Before the 116th US Congress adjourns for the year, it has a chance to do something historic: vote on House Resolution (H.R.) 40, a bill that would establish an expert commission to investigate the legacy of slavery and its ongoing harm, and come up with proposals for reparations.
H.R. 40 was first introduced more than 30 years ago, but has languished ever since, never gaining traction as systemic racism became ever more entrenched in the United States. But this year, as the deadly Covid-19 virus took a disproportionate toll on communities of color and millions of people took to the streets in the wake of the killing of George Floyd to demand an end to structural racism, H.R. 40 gained unprecedented momentum.
Congresswoman Sheila Jackson Lee, the bill’s lead sponsor, backed by a coalition of groups including the ACLU, Color of Change, Human Rights Watch, the NAACP, National African American Reparations Commission, and the National Coalition of Blacks for Reparations in America, mobilized support among legislators. Japanese American internment camp survivors, including former US secretary of Transportation Norman Mineta and actor George Takei, voiced their support. The US Conference of Mayors, the Players Coalition, Ben & Jerry’s Ice Cream, and over 290 organizations, faith groups, and small businesses came out in support of it. Recent polling shows that the majority of people in the US support studying the need for reparations.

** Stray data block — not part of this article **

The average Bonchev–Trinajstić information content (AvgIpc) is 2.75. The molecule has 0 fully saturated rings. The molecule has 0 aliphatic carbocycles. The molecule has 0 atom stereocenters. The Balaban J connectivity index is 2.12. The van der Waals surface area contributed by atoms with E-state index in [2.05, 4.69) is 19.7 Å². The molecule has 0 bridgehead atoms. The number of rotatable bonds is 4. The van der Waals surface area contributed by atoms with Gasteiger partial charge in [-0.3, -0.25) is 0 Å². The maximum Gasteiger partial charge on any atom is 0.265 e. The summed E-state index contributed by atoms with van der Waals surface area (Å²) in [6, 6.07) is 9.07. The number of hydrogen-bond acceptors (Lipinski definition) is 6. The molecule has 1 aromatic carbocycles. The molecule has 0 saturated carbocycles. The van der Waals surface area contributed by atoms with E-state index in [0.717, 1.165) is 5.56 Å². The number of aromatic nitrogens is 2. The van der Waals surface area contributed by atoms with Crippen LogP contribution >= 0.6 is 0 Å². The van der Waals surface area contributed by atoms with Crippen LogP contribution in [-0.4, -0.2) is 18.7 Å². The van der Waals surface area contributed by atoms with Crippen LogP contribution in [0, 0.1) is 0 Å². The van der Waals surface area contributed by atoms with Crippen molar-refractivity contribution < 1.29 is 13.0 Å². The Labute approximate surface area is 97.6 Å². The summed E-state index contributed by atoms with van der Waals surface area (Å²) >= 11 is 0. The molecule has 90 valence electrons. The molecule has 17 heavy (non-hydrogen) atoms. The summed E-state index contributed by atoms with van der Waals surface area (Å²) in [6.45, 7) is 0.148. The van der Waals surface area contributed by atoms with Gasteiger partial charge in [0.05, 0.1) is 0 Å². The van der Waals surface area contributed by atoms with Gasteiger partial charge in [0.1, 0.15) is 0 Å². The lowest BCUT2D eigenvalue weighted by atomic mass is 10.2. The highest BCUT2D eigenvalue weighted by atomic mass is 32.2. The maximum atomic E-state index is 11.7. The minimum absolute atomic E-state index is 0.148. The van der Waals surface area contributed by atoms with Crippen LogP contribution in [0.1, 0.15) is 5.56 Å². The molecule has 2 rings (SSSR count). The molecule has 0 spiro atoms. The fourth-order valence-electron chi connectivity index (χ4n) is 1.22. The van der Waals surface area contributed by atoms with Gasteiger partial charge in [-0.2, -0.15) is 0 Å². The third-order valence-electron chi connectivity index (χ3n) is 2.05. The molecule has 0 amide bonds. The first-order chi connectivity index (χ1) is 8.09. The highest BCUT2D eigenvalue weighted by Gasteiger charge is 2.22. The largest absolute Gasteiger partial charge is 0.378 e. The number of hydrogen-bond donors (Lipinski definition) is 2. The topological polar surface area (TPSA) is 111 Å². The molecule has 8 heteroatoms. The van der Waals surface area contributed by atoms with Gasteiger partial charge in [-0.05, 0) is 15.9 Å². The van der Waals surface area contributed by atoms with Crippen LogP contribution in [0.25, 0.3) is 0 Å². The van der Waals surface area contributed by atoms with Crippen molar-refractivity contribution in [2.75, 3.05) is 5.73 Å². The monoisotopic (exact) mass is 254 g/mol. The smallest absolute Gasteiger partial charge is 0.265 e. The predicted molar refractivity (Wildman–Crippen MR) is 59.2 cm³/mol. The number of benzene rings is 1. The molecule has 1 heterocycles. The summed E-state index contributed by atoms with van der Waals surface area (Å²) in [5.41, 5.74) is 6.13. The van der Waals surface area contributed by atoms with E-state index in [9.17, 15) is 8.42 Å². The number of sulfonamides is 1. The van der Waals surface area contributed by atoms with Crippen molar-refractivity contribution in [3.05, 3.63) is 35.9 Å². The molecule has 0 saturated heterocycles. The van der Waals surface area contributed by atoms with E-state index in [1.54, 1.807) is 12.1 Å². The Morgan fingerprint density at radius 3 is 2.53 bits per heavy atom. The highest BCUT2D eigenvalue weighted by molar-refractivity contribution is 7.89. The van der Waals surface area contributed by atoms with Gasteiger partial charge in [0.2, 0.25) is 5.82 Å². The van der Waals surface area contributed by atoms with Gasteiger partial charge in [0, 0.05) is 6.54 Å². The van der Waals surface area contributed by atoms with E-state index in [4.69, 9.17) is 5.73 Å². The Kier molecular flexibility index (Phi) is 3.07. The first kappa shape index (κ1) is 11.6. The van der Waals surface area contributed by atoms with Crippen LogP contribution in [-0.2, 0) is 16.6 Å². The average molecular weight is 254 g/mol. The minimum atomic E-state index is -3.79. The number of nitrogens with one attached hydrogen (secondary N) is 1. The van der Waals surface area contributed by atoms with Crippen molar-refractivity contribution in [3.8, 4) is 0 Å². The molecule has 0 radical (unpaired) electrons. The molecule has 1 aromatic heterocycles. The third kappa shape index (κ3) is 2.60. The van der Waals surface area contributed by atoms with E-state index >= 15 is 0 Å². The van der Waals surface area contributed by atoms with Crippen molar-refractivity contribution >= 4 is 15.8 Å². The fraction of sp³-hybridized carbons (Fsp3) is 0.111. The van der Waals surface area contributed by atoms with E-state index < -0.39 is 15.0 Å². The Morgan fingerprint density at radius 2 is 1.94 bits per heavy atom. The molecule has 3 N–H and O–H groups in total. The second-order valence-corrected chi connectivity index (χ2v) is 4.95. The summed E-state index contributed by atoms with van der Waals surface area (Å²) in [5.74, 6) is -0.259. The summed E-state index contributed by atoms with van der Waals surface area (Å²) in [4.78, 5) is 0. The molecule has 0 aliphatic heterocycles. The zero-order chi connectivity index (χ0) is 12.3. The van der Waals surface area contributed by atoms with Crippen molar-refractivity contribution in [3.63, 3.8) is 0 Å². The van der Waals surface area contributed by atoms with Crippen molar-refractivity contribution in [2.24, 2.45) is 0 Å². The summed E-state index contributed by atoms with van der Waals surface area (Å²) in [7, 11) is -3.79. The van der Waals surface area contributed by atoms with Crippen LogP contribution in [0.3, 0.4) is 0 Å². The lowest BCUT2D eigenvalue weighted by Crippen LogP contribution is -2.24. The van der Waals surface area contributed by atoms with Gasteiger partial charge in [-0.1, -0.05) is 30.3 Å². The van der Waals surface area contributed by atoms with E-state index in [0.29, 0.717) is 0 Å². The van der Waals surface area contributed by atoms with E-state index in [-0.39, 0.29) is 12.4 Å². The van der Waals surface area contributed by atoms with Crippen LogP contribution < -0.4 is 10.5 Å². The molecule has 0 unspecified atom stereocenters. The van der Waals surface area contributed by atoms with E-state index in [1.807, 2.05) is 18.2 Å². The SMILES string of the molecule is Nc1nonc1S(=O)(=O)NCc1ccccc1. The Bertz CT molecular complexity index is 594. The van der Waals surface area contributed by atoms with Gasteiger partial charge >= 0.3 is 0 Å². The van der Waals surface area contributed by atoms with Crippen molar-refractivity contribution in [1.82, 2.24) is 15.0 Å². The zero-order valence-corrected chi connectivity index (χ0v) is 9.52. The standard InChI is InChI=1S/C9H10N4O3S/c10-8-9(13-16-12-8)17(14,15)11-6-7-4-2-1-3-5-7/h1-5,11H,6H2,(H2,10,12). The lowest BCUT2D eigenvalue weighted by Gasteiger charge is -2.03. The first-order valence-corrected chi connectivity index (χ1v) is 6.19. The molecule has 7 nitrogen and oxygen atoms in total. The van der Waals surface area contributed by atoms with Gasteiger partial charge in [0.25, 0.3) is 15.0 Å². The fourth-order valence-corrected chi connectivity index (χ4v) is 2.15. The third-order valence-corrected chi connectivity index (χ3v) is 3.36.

To date, 165 representatives have signed on as co-sponsors of HR 40, many more than in years prior. Its Senate companion, S. 1083, the first reparations bill to be introduced in the Senate since Reconstruction, has 20 co-sponsors.
Congress should seize this moment. The House should bring H.R. 40 to the floor, where it would almost certainly pass. Even if the bill gets held up in the Senate in this Congress, passage in the House will help ensure that the next Congress and the administration of President-elect Joe Biden will make it a priority in their first 100 days.
Already, states and local jurisdictions are taking matters into their own hands. The city council in Asheville, North Carolina approved reparations for its African American residents and apologized for its history of slavery. Evanston, Illinois went even further, not only approving reparations, but setting aside tax revenue from newly legalized marijuana sales to pay for them. Burlington, Vermont established a commission to study reparations. The mayor of Providence, Rhode Island, signed an executive order to study slavery and reparations. And the governor of California signed into law in October a bill establishing the state’s own H.R. 40-style commission.
Congress should not remain stagnant on the issue of repair while states and city councils pass their own reparations measures. Lawmakers have until December 10 to act (the House’s final day of voting this session). We can make it happen. Justice Can’t Wait.